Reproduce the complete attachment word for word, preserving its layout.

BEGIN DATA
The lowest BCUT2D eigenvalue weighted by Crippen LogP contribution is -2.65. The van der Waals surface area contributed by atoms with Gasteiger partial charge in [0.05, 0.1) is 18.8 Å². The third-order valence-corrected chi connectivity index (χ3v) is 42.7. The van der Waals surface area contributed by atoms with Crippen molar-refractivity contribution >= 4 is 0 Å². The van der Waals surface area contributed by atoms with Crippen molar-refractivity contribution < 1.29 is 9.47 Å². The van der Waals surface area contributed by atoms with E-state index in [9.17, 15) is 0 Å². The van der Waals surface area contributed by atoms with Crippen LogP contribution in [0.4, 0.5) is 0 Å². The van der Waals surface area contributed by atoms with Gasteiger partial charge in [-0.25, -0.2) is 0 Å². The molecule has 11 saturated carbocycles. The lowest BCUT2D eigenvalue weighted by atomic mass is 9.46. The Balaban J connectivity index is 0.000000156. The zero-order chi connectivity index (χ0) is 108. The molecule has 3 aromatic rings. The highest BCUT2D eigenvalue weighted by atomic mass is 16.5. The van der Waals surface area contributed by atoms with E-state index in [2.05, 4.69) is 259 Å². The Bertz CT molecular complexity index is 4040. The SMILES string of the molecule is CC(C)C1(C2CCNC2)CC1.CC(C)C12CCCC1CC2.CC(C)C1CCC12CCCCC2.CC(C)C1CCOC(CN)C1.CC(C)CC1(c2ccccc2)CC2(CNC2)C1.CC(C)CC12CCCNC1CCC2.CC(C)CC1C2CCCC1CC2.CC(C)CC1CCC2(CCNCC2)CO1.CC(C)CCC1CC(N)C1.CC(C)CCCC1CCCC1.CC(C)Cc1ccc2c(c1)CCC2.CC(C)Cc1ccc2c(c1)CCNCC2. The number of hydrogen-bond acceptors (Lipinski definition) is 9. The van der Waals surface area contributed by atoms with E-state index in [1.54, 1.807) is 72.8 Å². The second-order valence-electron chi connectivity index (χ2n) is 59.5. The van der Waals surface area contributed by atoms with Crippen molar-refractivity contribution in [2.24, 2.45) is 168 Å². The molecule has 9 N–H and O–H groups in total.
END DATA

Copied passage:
The lowest BCUT2D eigenvalue weighted by Crippen LogP contribution is -2.65. The van der Waals surface area contributed by atoms with Gasteiger partial charge in [0.05, 0.1) is 18.8 Å². The third-order valence-corrected chi connectivity index (χ3v) is 42.7. The van der Waals surface area contributed by atoms with Crippen molar-refractivity contribution >= 4 is 0 Å². The van der Waals surface area contributed by atoms with Crippen molar-refractivity contribution < 1.29 is 9.47 Å². The van der Waals surface area contributed by atoms with E-state index in [9.17, 15) is 0 Å². The van der Waals surface area contributed by atoms with Crippen LogP contribution in [0.4, 0.5) is 0 Å². The van der Waals surface area contributed by atoms with Gasteiger partial charge in [-0.25, -0.2) is 0 Å². The molecule has 11 saturated carbocycles. The lowest BCUT2D eigenvalue weighted by atomic mass is 9.46. The Balaban J connectivity index is 0.000000156. The zero-order chi connectivity index (χ0) is 108. The molecule has 3 aromatic rings. The highest BCUT2D eigenvalue weighted by atomic mass is 16.5. The van der Waals surface area contributed by atoms with E-state index in [2.05, 4.69) is 259 Å². The Bertz CT molecular complexity index is 4040. The SMILES string of the molecule is CC(C)C1(C2CCNC2)CC1.CC(C)C12CCCC1CC2.CC(C)C1CCC12CCCCC2.CC(C)C1CCOC(CN)C1.CC(C)CC1(c2ccccc2)CC2(CNC2)C1.CC(C)CC12CCCNC1CCC2.CC(C)CC1C2CCCC1CC2.CC(C)CC1CCC2(CCNCC2)CO1.CC(C)CCC1CC(N)C1.CC(C)CCCC1CCCC1.CC(C)Cc1ccc2c(c1)CCC2.CC(C)Cc1ccc2c(c1)CCNCC2. The number of hydrogen-bond acceptors (Lipinski definition) is 9. The van der Waals surface area contributed by atoms with E-state index in [1.54, 1.807) is 72.8 Å². The second-order valence-electron chi connectivity index (χ2n) is 59.5. The van der Waals surface area contributed by atoms with Crippen molar-refractivity contribution in [2.24, 2.45) is 168 Å². The molecule has 9 N–H and O–H groups in total.